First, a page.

Sternberg does score over the Marlins in that he has a good team and good baseball people running it. Plus, he doesn’t have to employ his own halfwit stepson in an executive capacity like you-know-who does. But unless he’s is spending an awful lot on stationery….

  4. Found an interesting article that did a thorough look at TV money, this year and next:


    Shows the Rays total TV money jumping from $51M this year to $80M next year. Add in at least $30M for tix (assuming, without reason, an average of $20 for each of those 1.5M in attendance) and they’re already more than $50M ahead of this year’s payroll. A few $million more from MLBAM, merchandise and in-stadium advertising. Yeah, they’re in desperate straits.

  5. So… the MLB Revenue Sharing which is supposed to help struggling teams field a better products is an abysmal failure in that the team is pretty good, but nobody really wants to pay to watch in person.

    Maybe they need a “dance team” to help spice up the sidelines.

  6. Actually, I’m pretty sure that’s a sign that revenue sharing is a smashing success: The Rays are able to compete – and turn a profit – despite a fan base that pales in comparison to the Yankees of the world.

  7. Here are the basic laws of physics for the TB area.
    1. To support an MLB team (baseball or football) the region needs BOTH a good economy and good teams. Regarding NHL (hockey) because Jeff Vinik is about 6 sigma to the right on the owner decency curve (as compared to the Glazers who are 6 sigma to the left), the Lightning draw well even when they are not good and the economy is not good, although who knows how it would have played out for them during the 2012 season if they had a 41 home game schedule vs a strike shortened 24 game home schedule.

    2. The entire region has to support the teams. Denigrating St. Pete is a stupid and wasted exercise. Corporate support is and will continue to be thin. The demographics for the TB area are not any where near as favorable as those of Boston, NY, DC, SF, PHL, MN, LA (who do not even have to spend any money on the NFL), Seattle, Denver, Dallas, Houston, etc.

    3. When the owner of the MLB team continually tells us how rotten the Trop is, it is no wonder that attendance shrinks even when the economy is marginally improving year over year (2012 vs 2013). Can you imagine for those of us who had or have real jobs in the competitive world, saying to our customers/prospects – yes I know my current product sucks, but as soon as the taxpayers provide me with better resources, then I know you will want to buy my product.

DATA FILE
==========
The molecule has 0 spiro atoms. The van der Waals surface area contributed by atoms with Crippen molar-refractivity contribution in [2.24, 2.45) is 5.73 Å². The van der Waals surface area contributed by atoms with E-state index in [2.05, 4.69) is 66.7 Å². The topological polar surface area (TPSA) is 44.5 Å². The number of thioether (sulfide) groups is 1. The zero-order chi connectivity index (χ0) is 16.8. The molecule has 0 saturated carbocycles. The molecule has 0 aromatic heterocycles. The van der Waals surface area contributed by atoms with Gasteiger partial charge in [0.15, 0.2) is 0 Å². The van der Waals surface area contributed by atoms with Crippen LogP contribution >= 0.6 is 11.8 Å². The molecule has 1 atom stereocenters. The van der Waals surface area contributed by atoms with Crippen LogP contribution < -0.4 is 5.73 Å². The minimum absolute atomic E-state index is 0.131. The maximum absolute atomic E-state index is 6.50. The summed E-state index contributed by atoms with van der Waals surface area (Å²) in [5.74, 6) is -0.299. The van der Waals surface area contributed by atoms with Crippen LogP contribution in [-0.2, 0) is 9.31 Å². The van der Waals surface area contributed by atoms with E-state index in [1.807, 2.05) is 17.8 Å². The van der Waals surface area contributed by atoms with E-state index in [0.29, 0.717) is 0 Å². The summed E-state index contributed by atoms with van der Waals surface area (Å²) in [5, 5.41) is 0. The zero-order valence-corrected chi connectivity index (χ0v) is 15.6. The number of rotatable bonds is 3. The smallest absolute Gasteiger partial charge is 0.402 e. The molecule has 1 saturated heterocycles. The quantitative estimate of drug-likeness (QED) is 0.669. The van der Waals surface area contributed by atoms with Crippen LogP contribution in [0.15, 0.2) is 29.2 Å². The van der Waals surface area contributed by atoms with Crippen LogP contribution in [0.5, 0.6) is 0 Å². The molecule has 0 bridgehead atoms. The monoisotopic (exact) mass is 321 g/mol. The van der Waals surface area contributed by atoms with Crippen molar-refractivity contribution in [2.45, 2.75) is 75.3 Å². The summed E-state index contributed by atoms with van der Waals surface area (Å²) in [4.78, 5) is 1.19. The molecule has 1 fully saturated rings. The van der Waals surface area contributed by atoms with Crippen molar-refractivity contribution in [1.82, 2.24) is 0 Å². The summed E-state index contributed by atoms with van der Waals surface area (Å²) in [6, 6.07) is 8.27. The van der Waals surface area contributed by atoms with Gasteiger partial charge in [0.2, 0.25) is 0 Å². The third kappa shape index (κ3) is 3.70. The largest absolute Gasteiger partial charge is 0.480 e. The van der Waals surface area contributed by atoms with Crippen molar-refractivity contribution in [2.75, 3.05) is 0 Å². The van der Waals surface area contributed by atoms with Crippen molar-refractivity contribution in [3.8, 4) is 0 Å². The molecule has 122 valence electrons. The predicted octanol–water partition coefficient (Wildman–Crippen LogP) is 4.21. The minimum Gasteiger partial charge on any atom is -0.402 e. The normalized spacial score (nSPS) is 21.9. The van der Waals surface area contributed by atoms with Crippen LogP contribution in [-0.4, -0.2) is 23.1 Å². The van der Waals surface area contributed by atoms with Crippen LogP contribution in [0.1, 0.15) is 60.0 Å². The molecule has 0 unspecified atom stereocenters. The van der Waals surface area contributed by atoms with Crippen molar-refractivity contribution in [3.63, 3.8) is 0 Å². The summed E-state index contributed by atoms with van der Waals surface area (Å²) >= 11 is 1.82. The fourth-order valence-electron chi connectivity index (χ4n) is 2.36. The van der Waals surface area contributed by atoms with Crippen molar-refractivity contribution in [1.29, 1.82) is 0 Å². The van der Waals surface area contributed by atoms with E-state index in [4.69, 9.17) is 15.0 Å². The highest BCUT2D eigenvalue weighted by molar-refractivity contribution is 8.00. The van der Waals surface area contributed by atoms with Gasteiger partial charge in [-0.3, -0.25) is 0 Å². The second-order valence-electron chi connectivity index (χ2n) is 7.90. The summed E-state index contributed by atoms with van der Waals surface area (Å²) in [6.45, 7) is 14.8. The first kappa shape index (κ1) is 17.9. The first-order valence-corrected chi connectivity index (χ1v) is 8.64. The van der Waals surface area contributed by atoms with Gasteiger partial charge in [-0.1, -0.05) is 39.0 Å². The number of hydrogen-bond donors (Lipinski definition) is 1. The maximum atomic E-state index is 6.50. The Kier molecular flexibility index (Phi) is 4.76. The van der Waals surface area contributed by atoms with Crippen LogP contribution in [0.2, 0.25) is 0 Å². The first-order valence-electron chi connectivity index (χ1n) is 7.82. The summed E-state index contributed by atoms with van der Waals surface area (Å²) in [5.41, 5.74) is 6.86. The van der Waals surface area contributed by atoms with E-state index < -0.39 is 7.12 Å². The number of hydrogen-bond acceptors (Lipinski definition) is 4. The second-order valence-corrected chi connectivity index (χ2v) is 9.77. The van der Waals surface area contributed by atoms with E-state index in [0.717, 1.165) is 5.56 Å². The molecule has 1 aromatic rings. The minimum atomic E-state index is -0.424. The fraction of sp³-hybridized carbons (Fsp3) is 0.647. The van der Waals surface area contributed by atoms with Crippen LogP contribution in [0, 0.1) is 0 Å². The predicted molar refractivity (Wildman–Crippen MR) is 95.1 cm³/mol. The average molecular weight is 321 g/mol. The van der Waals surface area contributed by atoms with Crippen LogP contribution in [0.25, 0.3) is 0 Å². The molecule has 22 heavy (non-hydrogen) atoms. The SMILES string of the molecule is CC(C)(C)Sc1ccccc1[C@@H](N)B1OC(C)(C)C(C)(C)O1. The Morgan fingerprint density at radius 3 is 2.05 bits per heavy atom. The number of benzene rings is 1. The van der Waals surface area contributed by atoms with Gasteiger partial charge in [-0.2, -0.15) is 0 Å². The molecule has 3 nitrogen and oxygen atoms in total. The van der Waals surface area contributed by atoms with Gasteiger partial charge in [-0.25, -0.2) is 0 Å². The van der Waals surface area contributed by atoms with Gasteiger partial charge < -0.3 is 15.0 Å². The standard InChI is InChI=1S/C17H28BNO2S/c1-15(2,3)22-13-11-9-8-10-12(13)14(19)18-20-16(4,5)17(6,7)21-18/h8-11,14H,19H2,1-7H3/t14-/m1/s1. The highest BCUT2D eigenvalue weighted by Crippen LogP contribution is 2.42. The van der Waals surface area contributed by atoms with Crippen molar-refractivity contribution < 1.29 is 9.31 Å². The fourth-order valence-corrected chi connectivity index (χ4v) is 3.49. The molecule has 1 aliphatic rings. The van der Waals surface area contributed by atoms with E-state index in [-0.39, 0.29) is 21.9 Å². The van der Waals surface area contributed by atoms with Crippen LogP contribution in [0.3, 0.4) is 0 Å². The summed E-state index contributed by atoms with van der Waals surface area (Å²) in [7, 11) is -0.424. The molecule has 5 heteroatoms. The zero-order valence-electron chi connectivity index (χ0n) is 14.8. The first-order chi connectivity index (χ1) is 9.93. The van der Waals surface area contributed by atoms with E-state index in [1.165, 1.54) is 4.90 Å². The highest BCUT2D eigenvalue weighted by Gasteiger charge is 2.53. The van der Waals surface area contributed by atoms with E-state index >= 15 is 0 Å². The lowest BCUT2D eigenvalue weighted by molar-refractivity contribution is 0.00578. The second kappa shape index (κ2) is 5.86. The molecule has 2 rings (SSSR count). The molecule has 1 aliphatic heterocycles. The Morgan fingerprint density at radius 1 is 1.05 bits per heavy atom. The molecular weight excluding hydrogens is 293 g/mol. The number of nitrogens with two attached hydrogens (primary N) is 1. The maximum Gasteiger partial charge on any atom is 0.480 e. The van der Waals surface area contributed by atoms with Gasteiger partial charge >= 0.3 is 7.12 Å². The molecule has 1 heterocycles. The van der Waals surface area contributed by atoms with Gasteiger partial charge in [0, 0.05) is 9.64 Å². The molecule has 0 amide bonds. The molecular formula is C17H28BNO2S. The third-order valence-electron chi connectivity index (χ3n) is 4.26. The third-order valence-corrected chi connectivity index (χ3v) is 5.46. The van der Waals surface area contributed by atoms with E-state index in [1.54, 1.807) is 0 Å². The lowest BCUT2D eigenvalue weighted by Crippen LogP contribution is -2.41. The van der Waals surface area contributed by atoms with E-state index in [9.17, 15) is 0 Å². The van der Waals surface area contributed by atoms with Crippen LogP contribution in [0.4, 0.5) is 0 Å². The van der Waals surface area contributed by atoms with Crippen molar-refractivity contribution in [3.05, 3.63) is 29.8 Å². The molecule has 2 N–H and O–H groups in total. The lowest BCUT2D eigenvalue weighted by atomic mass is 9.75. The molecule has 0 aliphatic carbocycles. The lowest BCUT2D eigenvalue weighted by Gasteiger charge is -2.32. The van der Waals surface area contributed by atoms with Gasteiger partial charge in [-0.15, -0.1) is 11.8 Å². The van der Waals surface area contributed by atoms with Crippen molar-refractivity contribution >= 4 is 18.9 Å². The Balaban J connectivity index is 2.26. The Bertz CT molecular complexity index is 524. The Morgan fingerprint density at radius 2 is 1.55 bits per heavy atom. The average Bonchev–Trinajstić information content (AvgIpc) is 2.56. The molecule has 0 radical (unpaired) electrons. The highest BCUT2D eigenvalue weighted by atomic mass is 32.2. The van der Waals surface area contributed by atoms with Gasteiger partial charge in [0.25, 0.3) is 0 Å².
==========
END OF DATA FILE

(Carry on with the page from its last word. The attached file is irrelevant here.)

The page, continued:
8. Well, in this particular situation, the “customers” are the local government entities that he hopes he can sell on the idea of building him a new stadium. He’s already profitable at the current level of fan interest, so this isn’t about them.

  9. How much profit are the Rays making each season? It’s not even debatable if they’re making profits or not; they are.
    I’m assuming one of MLB’s ultimate goals is to use as little revenue sharing as possible. The Rays are cutting into their profits.
    I don’t get why the Rays thinking (and MLB telling them) complaining about the stadium & attendance is going to garner sympathy from fans & taxpayers. What’s with these guilt tactics that are supposed to shame people into spending money which they either don’t have or don’t want to part with? It’s just obnoxious when teams are complaining about fans not showing up. They should be grateful for the fans, things & profits they do have.
    Based on the evidence in Tampa-St Pete and MLB, that new stadium smell won’t last long & in the long run, a new stadium with much higher prices will be a deterrent. But I guess the Rays owners want the opportunity to fail ..er try to prove otherwise. It’s just a bad MLB market. Those winning Rays teams prove it.

  10. I wouldn’t say it’s a “bad MLB market.” It’s one of the weaker MLB markets, yes, but that’s a little bit like being “one of the weaker Hall of Famers” or “one of the poorer billionaires” — it’s a pretty exclusive club, and somebody has to be at the bottom of it.

    Presumably all the griping about the attendance is supposed to convey the message, “If only the Rays were playing in Tampa, they’d be raking in money like the [fill in the blank of another team that jumped from second-rung to top-tier with a new stadium]. So, uh, can somebody do something about that for us?”

    Incidentally, I can’t really think of any teams to fill in that blank with: The top nine teams in MLB attendance are all in the top seven markets, aside from the Cardinals, who have always been an exception wherever they’ve played. (The Giants draw better now than they did at Candlestick, yes, but it helps that San Francisco is San Francisco.) Number 10 is the Rockies, whose “new” stadium is almost 20 years old. Then Washington (still in honeymoon), the Cubs … the Brewers, I guess? Okay, there’s your campaign: “If only the Rays had a new stadium, they could be the Milwaukee Brewers!”

    (cricket, cricket)